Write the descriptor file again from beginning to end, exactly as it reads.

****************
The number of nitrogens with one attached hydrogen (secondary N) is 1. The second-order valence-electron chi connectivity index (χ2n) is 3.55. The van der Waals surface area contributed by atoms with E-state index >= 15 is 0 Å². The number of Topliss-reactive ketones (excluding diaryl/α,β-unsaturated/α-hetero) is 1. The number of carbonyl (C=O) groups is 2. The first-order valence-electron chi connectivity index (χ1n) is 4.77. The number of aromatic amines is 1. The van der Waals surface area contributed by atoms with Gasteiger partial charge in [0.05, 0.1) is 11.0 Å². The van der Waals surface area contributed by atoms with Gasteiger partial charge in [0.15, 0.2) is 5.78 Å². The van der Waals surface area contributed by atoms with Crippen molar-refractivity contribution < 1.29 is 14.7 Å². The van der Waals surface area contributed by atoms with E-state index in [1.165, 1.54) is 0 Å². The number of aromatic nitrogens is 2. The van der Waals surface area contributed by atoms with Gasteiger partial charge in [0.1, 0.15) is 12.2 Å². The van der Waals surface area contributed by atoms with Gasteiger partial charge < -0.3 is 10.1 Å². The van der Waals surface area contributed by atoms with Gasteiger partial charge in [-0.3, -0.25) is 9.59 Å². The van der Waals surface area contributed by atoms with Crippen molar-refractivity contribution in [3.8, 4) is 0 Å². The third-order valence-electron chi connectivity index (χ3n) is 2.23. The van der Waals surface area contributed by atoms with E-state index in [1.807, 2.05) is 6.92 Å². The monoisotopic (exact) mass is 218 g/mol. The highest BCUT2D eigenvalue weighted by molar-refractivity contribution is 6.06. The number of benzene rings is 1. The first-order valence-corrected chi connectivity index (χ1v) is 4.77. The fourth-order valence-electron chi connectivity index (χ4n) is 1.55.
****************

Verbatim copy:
The number of nitrogens with one attached hydrogen (secondary N) is 1. The second-order valence-electron chi connectivity index (χ2n) is 3.55. The van der Waals surface area contributed by atoms with E-state index >= 15 is 0 Å². The number of Topliss-reactive ketones (excluding diaryl/α,β-unsaturated/α-hetero) is 1. The number of carbonyl (C=O) groups is 2. The first-order valence-electron chi connectivity index (χ1n) is 4.77. The number of aromatic amines is 1. The van der Waals surface area contributed by atoms with Gasteiger partial charge in [0.05, 0.1) is 11.0 Å². The van der Waals surface area contributed by atoms with Gasteiger partial charge in [0.15, 0.2) is 5.78 Å². The van der Waals surface area contributed by atoms with Crippen molar-refractivity contribution < 1.29 is 14.7 Å². The van der Waals surface area contributed by atoms with E-state index in [1.165, 1.54) is 0 Å². The number of aromatic nitrogens is 2. The van der Waals surface area contributed by atoms with Gasteiger partial charge in [0.1, 0.15) is 12.2 Å². The van der Waals surface area contributed by atoms with Gasteiger partial charge < -0.3 is 10.1 Å². The van der Waals surface area contributed by atoms with Gasteiger partial charge in [-0.3, -0.25) is 9.59 Å². The van der Waals surface area contributed by atoms with Crippen molar-refractivity contribution in [3.8, 4) is 0 Å². The third-order valence-electron chi connectivity index (χ3n) is 2.23. The van der Waals surface area contributed by atoms with E-state index in [1.807, 2.05) is 6.92 Å². The monoisotopic (exact) mass is 218 g/mol. The highest BCUT2D eigenvalue weighted by molar-refractivity contribution is 6.06. The number of benzene rings is 1. The first-order valence-corrected chi connectivity index (χ1v) is 4.77. The fourth-order valence-electron chi connectivity index (χ4n) is 1.55.